by RANDAL HILL
If something or someone affected the national psyche, the satirical Mad magazine wanted to poke fun at it.
Impressionable adolescents who read Mad were warned about society’s half truths, double standards, fine print, deceptive advertisements and sneaky product placement. The world is out to get you, implied the messages, so be prepared. Along the way, these clever
and invaluable lessons undoubtedly helped avid readers develop their critical thinking skills – and perhaps a great sens of humor as well.
Mad magazine first appeared as a 1952 horror comic book that was a satire on, of all things, other horror comic books.
New York funsters and comic-book veterans William Gaines and Harvey Kurtzman were Mad’s publisher and editor, respectively, and what their eight-times-a-year periodical brought to the nation’s teenagers eventually morphed into a bible of juvenile-appearing blasphemy that took delight in laughing at just about every rock-solid institution in America.
Mocking everyone from revered celebrities to highly respected politicians and world leaders, Mad magazine’s team of talented caricaturists brought their easily recognizable, signature cartoons to life in each edition.
Comic strips such as the wordless Spy vs. Spy kept us entertained—and on our toes—during the Cold War and its era of cut-throat espionage. Who can forget those triangle-headed black and white goofs trying to use a variety of bombs, booby-traps and
other devices to harm each other?
In 1954, Alfred E. Neuman rose to fame as a grinning, jug-eared, gap-toothed simpleton whose motto was “What, me worry?” As the Mad mascot, he came to symbolize America’s, well, madness.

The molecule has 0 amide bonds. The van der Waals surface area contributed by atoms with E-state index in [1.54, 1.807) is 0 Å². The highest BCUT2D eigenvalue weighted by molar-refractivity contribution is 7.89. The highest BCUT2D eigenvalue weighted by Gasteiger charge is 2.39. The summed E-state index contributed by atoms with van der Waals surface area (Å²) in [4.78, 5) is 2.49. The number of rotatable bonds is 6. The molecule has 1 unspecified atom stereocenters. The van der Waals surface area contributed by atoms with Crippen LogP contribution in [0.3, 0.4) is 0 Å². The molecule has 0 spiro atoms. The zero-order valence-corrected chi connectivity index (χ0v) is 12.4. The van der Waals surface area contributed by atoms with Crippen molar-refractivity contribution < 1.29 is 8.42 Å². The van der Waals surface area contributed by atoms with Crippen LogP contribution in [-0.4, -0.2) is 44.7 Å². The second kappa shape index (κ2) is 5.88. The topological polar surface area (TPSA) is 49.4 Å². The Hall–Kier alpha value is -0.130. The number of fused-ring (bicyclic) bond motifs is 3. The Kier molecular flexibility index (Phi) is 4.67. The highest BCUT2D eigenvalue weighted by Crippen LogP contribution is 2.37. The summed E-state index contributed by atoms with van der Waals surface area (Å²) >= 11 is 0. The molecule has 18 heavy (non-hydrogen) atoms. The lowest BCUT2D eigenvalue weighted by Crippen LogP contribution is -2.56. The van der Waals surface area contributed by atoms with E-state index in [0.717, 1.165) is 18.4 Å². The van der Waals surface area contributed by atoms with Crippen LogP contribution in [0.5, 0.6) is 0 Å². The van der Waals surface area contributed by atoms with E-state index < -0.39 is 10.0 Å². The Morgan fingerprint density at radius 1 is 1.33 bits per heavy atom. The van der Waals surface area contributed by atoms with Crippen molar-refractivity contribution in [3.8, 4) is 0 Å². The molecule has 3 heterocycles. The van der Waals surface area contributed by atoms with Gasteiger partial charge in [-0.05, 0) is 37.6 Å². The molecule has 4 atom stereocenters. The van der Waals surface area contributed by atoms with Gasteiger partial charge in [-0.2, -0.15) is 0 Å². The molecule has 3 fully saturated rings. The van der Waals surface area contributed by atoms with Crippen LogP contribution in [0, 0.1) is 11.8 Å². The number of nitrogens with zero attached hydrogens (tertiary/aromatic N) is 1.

Neuman’s iconic portrait was often morphed into the faces of celebs and others who were lampooned in that particular issue.
The magazine never tried to sugarcoat reality. Youngsters coming of age in an
imperfect world saw that fathers sometimes came home inebriated, mothers were sometimes lousy cooks, and teenagers sometimes landed in trouble.
This was in direct opposition to the white bread TV fare like Father Knows Best
and Leave It to Beaver which was welcomed into American homes each evening.
Mad undoubtedly had a significant influence on pop-cultural media such as National Lampoon, The Simpsons and Saturday Night Live.
When the fun-loving William Gaines died at age 70 in June 1992, the New York Daily News headlined his obituary “What, Me Dead?”
Apparently not. Mad is still popular with lots of longtime, loyal supporters.
Randal C. Hill, a former disc jockey, English teacher, record collector and author,
confesses to being hopelessly stuck in the past. He lives on the Oregon coast
and can be reached at email@example.com.
Read more Randal C. Hill here: https://lifestylesafter50.com/?s=randal+c+hill